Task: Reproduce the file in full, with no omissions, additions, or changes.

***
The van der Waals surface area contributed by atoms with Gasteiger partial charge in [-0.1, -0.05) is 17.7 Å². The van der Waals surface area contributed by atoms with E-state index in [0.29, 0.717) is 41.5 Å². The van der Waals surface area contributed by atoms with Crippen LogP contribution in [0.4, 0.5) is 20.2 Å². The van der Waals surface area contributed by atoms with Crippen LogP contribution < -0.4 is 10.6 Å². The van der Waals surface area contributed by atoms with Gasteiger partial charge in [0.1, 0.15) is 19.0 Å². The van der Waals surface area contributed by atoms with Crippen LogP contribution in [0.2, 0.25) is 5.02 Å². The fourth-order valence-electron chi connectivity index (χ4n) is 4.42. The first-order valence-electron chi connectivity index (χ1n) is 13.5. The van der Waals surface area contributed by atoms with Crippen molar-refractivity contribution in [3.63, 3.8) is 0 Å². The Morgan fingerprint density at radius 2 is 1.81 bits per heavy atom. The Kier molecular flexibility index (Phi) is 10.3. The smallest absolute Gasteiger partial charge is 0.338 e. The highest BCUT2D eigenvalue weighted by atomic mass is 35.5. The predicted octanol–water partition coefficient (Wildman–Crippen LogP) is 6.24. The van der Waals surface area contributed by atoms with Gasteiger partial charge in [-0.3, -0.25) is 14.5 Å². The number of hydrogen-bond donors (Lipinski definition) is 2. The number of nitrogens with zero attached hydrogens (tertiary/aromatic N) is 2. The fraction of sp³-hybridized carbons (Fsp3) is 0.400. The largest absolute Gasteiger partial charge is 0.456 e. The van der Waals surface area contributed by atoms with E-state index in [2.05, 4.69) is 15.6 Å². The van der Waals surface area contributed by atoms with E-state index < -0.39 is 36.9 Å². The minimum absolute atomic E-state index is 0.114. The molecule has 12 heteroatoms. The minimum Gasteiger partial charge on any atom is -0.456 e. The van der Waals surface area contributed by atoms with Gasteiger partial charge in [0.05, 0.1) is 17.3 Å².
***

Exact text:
The van der Waals surface area contributed by atoms with Gasteiger partial charge in [-0.1, -0.05) is 17.7 Å². The van der Waals surface area contributed by atoms with E-state index in [0.29, 0.717) is 41.5 Å². The van der Waals surface area contributed by atoms with Crippen LogP contribution in [0.4, 0.5) is 20.2 Å². The van der Waals surface area contributed by atoms with Crippen LogP contribution < -0.4 is 10.6 Å². The van der Waals surface area contributed by atoms with Gasteiger partial charge in [0.1, 0.15) is 19.0 Å². The van der Waals surface area contributed by atoms with Crippen LogP contribution in [0.2, 0.25) is 5.02 Å². The fourth-order valence-electron chi connectivity index (χ4n) is 4.42. The first-order valence-electron chi connectivity index (χ1n) is 13.5. The van der Waals surface area contributed by atoms with Crippen molar-refractivity contribution in [3.63, 3.8) is 0 Å². The Morgan fingerprint density at radius 2 is 1.81 bits per heavy atom. The Kier molecular flexibility index (Phi) is 10.3. The smallest absolute Gasteiger partial charge is 0.338 e. The highest BCUT2D eigenvalue weighted by atomic mass is 35.5. The predicted octanol–water partition coefficient (Wildman–Crippen LogP) is 6.24. The van der Waals surface area contributed by atoms with Gasteiger partial charge in [-0.3, -0.25) is 14.5 Å². The number of hydrogen-bond donors (Lipinski definition) is 2. The number of nitrogens with zero attached hydrogens (tertiary/aromatic N) is 2. The fraction of sp³-hybridized carbons (Fsp3) is 0.400. The largest absolute Gasteiger partial charge is 0.456 e. The van der Waals surface area contributed by atoms with E-state index in [2.05, 4.69) is 15.6 Å². The van der Waals surface area contributed by atoms with E-state index < -0.39 is 36.9 Å². The minimum absolute atomic E-state index is 0.114. The molecule has 12 heteroatoms. The minimum Gasteiger partial charge on any atom is -0.456 e. The van der Waals surface area contributed by atoms with Gasteiger partial charge in [0.05, 0.1) is 17.3 Å².